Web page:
Saturday, November 27, 2010

Think on These Things: Sources of Courage, Hope, and Faith for Those Serving Their Country.

As a carrier battle group steams to the Yellow Sea off Korea (and the Creating Peace folks go silent on conflict. Seriously, does one of them care to comment on Prez Obama's actions here, or must we wait till war goes south and then say hey, big mistake.), it would seem appropriate to for Beacon press to reprint this little book.

A recent sermon on it: Think on These Things: Sources of Courage, Hope, and Faith…
A Sermon by Sean Honea

A few clips from Honea,
In 1941, the America Unitarian Association (or AUA) commissioned a pocket guild for Unitarians serving in WWII entitled Think on These Things: Sources of Courage, Hope, and Faith for Those Serving Their Country.

Describe Book:

I have it right here. This edition was published in 1942. It’s the Fourth Printing. So that would make it almost 70 years old. It’s a good size for soldiers: small, thin, and if one things soldier had plenty of, it was pockets, and so I don’t imagine it would have been too hard to carry. It’s 77 pages, with 8 pages for personal notes -- lined and unlined – choices are good things. Now I could be wrong, but it seems to me that the pages are just the right size for ripping out and rolling cigarette. So if nothing else it was practical, it was it’s fourth printing after all. I’m old enough to remember mass smoke breaks, just barely.


Think on These Things: Sources of Courage, Hope, and Faith for Those Serving Their Country

Sound nice doesn’t it. Very all encompassing and general. Take note of the gender inclusive and non-deity specific language. It’s very UU.

At least in the title, once I get two lines into Frederick May Eliot’s Forward, it takes slight turn towards masculine. He writes:

“This Book has been planned and prepared to offer young men in the national service a means of fortifying their faith in the basic religious principles of democracy.”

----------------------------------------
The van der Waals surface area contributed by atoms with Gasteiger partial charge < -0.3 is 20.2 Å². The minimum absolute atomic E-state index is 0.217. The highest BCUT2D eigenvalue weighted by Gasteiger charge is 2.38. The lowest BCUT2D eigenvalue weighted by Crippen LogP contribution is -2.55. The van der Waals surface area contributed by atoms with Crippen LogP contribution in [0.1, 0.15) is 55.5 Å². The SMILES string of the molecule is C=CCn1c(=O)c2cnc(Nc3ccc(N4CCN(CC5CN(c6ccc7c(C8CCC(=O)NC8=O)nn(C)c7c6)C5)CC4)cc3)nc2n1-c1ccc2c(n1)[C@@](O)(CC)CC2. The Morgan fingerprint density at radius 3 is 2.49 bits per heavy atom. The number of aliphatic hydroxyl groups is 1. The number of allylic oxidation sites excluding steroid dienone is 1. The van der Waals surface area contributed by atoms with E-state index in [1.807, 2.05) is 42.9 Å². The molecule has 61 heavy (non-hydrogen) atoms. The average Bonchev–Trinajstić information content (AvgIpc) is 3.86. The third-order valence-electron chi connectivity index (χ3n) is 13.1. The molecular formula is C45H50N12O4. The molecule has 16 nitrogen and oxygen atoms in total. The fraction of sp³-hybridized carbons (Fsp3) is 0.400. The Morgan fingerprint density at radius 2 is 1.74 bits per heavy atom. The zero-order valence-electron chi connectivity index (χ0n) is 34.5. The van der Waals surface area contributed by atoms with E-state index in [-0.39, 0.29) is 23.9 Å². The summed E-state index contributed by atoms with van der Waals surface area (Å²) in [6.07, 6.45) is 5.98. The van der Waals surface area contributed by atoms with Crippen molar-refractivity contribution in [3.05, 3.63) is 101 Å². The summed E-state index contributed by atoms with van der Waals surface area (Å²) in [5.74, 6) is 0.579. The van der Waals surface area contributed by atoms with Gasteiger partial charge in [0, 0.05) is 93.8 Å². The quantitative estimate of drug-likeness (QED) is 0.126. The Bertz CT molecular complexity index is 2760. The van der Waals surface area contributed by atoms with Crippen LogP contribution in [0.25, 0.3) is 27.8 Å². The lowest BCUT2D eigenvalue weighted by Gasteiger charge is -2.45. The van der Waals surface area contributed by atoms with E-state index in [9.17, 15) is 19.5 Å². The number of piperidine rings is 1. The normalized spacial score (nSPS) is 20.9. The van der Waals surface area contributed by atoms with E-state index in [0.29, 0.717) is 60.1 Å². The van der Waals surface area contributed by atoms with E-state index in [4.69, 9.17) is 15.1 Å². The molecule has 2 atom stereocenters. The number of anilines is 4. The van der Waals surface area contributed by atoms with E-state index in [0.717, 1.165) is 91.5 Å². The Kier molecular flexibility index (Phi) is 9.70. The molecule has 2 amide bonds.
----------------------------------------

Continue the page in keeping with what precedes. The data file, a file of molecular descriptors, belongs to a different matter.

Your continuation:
Think on “these” things. Not his things, God’s thing, or Godly things, but these things. Not just for young men, but “those” serving in their Country. And until you get to Chapter 10 entitled, “the American Dream, “ the AUA left the question of nationality open.

I suppose the title may sound a little too commanding or authoritative for the fiercely independent Unitarian Universalist of today. However, title’s intent becomes clearer when we hear the verse that inspired it found buried on page 72 of the “Prayers” chapter.

Whatsoever things are true, whatsoever things are honest, whatsoever things are just, whatsoever things are pure, whatsoever things are lovely, whatsoever things are of good report; if there be any virtue, and if there be any praise, think on these things. (Philippians, Thing on These Things Pg. 72)

So, guide was telling young men and women sent to fight and aid others in horrible and dehumanizing action that is Modern Warfare to remember that no matter what may befall them, remember your connection to humanity: the good and just are still in the world and are still within you, and still care about you.
Read all of Sean's sermon. It might be a good little book for all of us to read. It might even help us reach out a little better than the woeful efforts we seem to be exerting here.

No comments: